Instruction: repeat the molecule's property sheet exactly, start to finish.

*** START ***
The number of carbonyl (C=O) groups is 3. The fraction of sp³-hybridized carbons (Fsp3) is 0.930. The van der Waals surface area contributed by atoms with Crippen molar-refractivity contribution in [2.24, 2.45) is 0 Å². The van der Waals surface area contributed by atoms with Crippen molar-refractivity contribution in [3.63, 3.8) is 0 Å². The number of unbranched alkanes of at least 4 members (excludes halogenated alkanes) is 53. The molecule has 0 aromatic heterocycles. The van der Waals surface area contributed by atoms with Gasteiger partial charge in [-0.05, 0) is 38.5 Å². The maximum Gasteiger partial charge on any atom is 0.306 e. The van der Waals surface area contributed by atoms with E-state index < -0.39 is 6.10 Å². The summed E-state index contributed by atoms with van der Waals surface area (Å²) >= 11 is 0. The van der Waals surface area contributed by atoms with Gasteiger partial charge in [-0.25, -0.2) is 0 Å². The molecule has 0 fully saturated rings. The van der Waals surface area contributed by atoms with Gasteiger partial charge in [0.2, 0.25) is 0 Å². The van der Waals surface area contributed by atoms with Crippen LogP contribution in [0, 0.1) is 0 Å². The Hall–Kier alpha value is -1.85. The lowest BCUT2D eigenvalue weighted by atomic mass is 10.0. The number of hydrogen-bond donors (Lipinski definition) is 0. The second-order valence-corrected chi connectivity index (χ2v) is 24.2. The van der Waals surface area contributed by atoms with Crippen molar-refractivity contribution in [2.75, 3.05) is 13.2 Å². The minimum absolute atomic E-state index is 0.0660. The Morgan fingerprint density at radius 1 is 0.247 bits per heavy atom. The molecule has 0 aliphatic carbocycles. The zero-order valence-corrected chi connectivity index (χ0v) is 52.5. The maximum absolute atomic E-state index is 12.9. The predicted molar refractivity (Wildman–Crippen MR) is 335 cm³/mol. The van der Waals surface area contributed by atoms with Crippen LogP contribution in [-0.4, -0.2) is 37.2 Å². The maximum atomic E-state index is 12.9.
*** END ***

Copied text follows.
The number of carbonyl (C=O) groups is 3. The fraction of sp³-hybridized carbons (Fsp3) is 0.930. The van der Waals surface area contributed by atoms with Crippen molar-refractivity contribution in [2.24, 2.45) is 0 Å². The van der Waals surface area contributed by atoms with Crippen molar-refractivity contribution in [3.63, 3.8) is 0 Å². The number of unbranched alkanes of at least 4 members (excludes halogenated alkanes) is 53. The molecule has 0 aromatic heterocycles. The van der Waals surface area contributed by atoms with Gasteiger partial charge in [-0.05, 0) is 38.5 Å². The maximum Gasteiger partial charge on any atom is 0.306 e. The van der Waals surface area contributed by atoms with E-state index < -0.39 is 6.10 Å². The summed E-state index contributed by atoms with van der Waals surface area (Å²) >= 11 is 0. The van der Waals surface area contributed by atoms with Gasteiger partial charge in [-0.25, -0.2) is 0 Å². The molecule has 0 fully saturated rings. The van der Waals surface area contributed by atoms with Gasteiger partial charge in [0.2, 0.25) is 0 Å². The van der Waals surface area contributed by atoms with Crippen LogP contribution in [0, 0.1) is 0 Å². The Hall–Kier alpha value is -1.85. The lowest BCUT2D eigenvalue weighted by atomic mass is 10.0. The number of hydrogen-bond donors (Lipinski definition) is 0. The second-order valence-corrected chi connectivity index (χ2v) is 24.2. The van der Waals surface area contributed by atoms with Crippen molar-refractivity contribution in [2.75, 3.05) is 13.2 Å². The minimum absolute atomic E-state index is 0.0660. The Morgan fingerprint density at radius 1 is 0.247 bits per heavy atom. The molecule has 0 aliphatic carbocycles. The zero-order valence-corrected chi connectivity index (χ0v) is 52.5. The maximum absolute atomic E-state index is 12.9. The predicted molar refractivity (Wildman–Crippen MR) is 335 cm³/mol. The van der Waals surface area contributed by atoms with Crippen LogP contribution in [-0.4, -0.2) is 37.2 Å². The maximum atomic E-state index is 12.9.